Gold will not dissolve ia muriatic acid alone, although it will be attacked by chlorine. To dissolve it in muriatic acid, therefore, a substance must be added to liberate the chlorine. Peroxyd of manganese does this, and the gold dissolved in such a solution is a sub-chloride. The most useful and important vehicle for dissolving gold is aqua regia, (royal water), composed of two parts of hydrochloric (muriatic) acid, and one part of nitric (aquafortis). Gold is dissolved readily in this liquid; the nitrous gas escapes in dense yellow fumes while the gold is being eaten up, or dissolved, and the chlorine is set free, and unites with the gold, forming the per-chloride of the metal. The per-chloride of gold dissolves in alcohol and ether, in which condition it is employed as a gold wash for steel instruments. By dipping a polished steel instrument into an ethereal solution of gold, on the evaporation of the ether, the metal is found in a pure state adhering in a fine thin coat; delicate cutting instruments are gilt in this manner. Lackers are sometimes called gold washes, but there is not a particle of gold in them. They are made of lac varnish, colored yellow with turmeric, or gamboge. Applied to polished metal or wood, they resemble bright brass more than gold. They Rre made by dissolving lac in alcohol—about half a pound to the gallon of spirits, adding half a pound of turmeric and one ounce of gamboge, then straining the mixture, after it is about a day old, through a clean piece of cotton cloth. It is then ready for use, to be put on with a brush, or the article to be lacquered dipped into it.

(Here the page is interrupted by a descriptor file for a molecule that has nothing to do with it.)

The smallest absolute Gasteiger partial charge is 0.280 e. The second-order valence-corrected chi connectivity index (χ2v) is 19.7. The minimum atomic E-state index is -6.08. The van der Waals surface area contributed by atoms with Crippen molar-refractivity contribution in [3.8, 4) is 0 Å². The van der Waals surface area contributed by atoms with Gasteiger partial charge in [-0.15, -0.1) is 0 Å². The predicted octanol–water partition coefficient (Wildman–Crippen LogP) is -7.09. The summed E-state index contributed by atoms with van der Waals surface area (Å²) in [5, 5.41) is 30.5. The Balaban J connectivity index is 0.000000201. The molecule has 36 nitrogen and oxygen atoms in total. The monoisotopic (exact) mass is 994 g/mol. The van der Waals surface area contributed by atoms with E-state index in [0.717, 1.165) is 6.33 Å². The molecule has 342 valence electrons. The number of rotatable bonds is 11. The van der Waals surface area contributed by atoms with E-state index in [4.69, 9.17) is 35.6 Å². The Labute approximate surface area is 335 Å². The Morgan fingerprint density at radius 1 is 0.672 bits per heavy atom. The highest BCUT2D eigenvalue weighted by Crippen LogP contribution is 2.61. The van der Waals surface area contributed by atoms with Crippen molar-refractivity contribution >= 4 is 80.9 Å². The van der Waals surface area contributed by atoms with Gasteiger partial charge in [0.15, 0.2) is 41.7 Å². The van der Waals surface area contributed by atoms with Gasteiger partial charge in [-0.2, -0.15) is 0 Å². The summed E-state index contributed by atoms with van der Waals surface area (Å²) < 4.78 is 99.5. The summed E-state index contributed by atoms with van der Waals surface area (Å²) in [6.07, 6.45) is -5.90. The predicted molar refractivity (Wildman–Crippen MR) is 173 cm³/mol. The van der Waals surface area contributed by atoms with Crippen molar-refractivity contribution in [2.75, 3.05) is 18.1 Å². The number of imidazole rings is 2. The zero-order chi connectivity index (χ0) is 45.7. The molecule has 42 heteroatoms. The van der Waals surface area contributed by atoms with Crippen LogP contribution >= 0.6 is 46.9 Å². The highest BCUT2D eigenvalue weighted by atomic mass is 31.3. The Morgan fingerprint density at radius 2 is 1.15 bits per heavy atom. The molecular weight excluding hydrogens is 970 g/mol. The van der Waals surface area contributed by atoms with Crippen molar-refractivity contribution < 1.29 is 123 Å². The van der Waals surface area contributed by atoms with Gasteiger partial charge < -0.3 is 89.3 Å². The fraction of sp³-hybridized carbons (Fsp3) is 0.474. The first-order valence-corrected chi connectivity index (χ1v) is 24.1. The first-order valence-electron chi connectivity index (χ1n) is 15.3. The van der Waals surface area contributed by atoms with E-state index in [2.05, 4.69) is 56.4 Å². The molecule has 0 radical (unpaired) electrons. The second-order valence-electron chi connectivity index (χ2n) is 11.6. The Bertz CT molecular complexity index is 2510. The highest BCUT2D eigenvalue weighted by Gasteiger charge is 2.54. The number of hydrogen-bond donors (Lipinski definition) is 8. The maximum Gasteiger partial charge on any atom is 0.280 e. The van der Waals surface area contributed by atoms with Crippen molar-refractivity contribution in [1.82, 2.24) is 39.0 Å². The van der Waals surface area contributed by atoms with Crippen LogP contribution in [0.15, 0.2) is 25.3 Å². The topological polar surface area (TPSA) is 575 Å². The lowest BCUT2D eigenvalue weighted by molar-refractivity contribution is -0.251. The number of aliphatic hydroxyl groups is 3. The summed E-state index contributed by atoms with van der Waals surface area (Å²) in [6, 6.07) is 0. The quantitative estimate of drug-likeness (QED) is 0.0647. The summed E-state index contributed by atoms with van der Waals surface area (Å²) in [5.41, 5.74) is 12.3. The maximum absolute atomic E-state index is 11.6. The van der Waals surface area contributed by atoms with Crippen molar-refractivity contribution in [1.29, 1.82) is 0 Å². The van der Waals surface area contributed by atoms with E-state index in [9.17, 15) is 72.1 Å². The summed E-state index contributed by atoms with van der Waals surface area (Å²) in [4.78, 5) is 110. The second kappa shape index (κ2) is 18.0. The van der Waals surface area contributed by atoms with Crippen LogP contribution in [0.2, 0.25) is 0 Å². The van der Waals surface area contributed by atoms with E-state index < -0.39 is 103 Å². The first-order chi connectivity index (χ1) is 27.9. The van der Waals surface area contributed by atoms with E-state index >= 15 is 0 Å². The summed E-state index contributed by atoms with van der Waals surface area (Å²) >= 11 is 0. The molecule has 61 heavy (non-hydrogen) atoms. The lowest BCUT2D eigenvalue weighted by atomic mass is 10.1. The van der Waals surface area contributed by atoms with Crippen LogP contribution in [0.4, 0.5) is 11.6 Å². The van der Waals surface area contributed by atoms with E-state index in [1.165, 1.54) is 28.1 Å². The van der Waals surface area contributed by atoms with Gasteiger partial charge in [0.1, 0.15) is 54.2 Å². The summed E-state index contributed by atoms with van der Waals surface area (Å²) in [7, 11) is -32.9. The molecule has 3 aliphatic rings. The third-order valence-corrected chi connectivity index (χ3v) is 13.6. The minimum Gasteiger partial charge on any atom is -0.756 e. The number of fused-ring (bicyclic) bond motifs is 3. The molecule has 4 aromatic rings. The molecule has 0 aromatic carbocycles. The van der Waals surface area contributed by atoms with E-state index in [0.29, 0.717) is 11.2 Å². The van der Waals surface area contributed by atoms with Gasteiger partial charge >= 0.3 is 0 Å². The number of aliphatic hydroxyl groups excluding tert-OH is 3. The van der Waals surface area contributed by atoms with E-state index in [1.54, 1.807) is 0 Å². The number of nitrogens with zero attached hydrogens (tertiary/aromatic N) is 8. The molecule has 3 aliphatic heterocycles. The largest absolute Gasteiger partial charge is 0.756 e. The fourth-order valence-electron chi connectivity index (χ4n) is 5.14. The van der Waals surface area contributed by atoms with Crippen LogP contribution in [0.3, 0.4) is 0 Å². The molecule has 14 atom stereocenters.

This article was originally published with the title "Gold Washes"